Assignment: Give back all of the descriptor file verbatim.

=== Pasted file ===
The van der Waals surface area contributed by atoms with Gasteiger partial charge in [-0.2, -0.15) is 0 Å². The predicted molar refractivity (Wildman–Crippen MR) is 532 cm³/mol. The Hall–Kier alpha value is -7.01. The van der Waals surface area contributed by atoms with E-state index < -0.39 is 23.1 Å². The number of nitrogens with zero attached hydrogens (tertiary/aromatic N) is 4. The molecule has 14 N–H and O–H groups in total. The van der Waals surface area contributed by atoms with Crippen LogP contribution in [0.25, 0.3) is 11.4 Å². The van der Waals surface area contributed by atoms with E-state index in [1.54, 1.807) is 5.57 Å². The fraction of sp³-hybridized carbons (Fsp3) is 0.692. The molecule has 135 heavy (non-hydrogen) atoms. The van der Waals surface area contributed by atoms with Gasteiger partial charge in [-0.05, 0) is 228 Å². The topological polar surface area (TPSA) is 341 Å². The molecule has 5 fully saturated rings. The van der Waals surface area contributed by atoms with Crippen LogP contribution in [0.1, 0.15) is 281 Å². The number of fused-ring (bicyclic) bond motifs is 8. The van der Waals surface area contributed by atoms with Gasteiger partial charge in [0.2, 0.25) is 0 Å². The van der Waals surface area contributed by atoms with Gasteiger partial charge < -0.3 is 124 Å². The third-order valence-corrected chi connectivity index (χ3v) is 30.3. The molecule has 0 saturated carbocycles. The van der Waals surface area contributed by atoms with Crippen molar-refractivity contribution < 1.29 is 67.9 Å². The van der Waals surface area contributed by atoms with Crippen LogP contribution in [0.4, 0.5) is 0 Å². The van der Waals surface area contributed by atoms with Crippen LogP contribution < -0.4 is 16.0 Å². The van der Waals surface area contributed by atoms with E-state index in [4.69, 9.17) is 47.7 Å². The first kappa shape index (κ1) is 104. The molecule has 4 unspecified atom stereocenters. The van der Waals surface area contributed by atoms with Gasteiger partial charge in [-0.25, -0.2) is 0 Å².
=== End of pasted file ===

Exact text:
The van der Waals surface area contributed by atoms with Gasteiger partial charge in [-0.2, -0.15) is 0 Å². The predicted molar refractivity (Wildman–Crippen MR) is 532 cm³/mol. The Hall–Kier alpha value is -7.01. The van der Waals surface area contributed by atoms with E-state index < -0.39 is 23.1 Å². The number of nitrogens with zero attached hydrogens (tertiary/aromatic N) is 4. The molecule has 14 N–H and O–H groups in total. The van der Waals surface area contributed by atoms with Crippen LogP contribution in [0.25, 0.3) is 11.4 Å². The van der Waals surface area contributed by atoms with E-state index in [1.54, 1.807) is 5.57 Å². The fraction of sp³-hybridized carbons (Fsp3) is 0.692. The molecule has 135 heavy (non-hydrogen) atoms. The van der Waals surface area contributed by atoms with Gasteiger partial charge in [-0.05, 0) is 228 Å². The topological polar surface area (TPSA) is 341 Å². The molecule has 5 fully saturated rings. The van der Waals surface area contributed by atoms with Crippen LogP contribution in [0.1, 0.15) is 281 Å². The number of fused-ring (bicyclic) bond motifs is 8. The van der Waals surface area contributed by atoms with Gasteiger partial charge in [0.2, 0.25) is 0 Å². The van der Waals surface area contributed by atoms with Gasteiger partial charge < -0.3 is 124 Å². The third-order valence-corrected chi connectivity index (χ3v) is 30.3. The molecule has 0 saturated carbocycles. The van der Waals surface area contributed by atoms with Crippen molar-refractivity contribution < 1.29 is 67.9 Å². The van der Waals surface area contributed by atoms with Crippen LogP contribution in [0.4, 0.5) is 0 Å². The van der Waals surface area contributed by atoms with Crippen LogP contribution < -0.4 is 16.0 Å². The van der Waals surface area contributed by atoms with E-state index in [4.69, 9.17) is 47.7 Å². The first kappa shape index (κ1) is 104. The molecule has 4 unspecified atom stereocenters. The van der Waals surface area contributed by atoms with Gasteiger partial charge in [-0.25, -0.2) is 0 Å².